Self-harm is an important indicator of future mental health status.4 It should be treated with interventions that target this behaviour and are able to address the accompanying psychiatric problems.4 Most individually focused interventions have proved of limited benefit in preventing repetition of self-harm,8 although provision of psychosocial support has met with some success.9 In this context, families are an integral part of an adolescent’s life,10 and it is common for the adolescents who self-harm to have family relationship difficulties.11 Family cohesion and adaptability also appears to be protective against recurrent suicidal behavior6; in contrast, conflict predicts heightened risk for suicidal behaviour.12

The current review aims to describe the effectiveness of interventions for adolescent self-harm with a family component including treatment-related moderators of effect. This information will assist the clinicians and researchers in choosing the most effective strategies for involving families in managing adolescent self-harm.

Methods

We searched bibliographic electronic databases, such as MEDLINE, PsycINFO and Scopus, until April 2017. The following terms formed the basis of the search strategy: ‘self-harm’ OR ‘deliberate self-harm’ OR ‘DSH’ OR ‘self-injurious behaviour’ OR ‘self-injury’ AND ‘family’ OR ‘parents’ OR ‘caregivers’.

The studies were included if they:

  • examined an intervention with a family component;

  • included children and/or adolescents younger than 19 years;

  • were specifically designed to treat self-harm;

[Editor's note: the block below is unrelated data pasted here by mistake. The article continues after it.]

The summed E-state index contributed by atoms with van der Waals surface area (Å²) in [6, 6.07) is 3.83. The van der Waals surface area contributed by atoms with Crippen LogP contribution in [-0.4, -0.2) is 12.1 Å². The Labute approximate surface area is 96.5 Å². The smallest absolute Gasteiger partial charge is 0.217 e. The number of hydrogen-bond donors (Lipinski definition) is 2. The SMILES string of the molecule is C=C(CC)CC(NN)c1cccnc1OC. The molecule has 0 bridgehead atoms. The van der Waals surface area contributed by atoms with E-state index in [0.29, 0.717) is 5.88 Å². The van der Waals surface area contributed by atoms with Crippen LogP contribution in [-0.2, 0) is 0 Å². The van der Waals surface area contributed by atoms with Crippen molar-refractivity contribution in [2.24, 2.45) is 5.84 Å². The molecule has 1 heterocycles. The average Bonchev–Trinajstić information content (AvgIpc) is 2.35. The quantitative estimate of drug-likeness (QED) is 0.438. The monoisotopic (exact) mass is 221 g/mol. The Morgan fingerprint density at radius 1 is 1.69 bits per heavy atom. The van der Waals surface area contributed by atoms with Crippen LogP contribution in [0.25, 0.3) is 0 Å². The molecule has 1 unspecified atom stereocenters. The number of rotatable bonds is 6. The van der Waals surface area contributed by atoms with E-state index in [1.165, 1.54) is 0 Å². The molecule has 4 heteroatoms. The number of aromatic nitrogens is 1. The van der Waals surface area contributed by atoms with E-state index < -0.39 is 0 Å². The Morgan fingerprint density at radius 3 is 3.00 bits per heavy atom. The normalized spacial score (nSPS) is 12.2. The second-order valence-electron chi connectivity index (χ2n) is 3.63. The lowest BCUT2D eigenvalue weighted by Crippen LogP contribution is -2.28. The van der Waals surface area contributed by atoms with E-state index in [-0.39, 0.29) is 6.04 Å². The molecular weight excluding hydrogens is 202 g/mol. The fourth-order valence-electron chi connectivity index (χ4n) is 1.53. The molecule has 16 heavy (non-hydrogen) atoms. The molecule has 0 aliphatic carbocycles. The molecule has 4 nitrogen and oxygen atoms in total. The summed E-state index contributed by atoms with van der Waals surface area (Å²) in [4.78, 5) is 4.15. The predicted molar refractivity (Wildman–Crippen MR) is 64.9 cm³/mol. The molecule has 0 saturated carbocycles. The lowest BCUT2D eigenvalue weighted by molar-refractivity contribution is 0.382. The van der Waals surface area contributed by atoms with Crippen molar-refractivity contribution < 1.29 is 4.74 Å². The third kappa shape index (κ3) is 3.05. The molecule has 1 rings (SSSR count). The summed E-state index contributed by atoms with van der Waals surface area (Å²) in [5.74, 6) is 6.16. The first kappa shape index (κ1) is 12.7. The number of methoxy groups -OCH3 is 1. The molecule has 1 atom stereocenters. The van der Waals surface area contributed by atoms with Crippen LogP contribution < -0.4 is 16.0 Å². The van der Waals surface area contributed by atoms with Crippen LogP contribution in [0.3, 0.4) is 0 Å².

• measured a specific outcome related to self-harm.

We classified the interventions as follows: 

  1. Brief single session interventions: a single session intervention delivered in the emergency room. The single session is based on cognitive analytic therapy13 or cognitive behavioural therapy techniques.14 15

  2. Intermediate-level family interventions: intervention sessions delivered over 12 weeks or less. The interventions in this category consist of providing information to parents about normal adolescent development and self-harm; practical strategies to deal with self-harm; strategies to promote family harmony; strategies to reduce family conflict; communication strategies and problem-solving techniques.16–18 One of the interventions strengthened parent–adolescent attachment bonds to create a protective and secure base for adolescent development.19

  3. Intensive family interventions: interventions with intensive family input with sessions going beyond 12 weeks. This category includes interventions such as adolescent adaptation of dialectical behaviour therapy and metallisation-based therapy,20 21 and multisystemic family therapy that addressed the contributors to self-harm in an adolescent’s natural social environment.22

Results

We identified 10 randomised controlled trials and 2 non-randomised pilot clinical trials with an integrated family component (table 1). We summarise here the retrieved evidence, according to the type of intervention.

Table 1

Interventions for adolescent self-harm with family component

Brief single session family intervention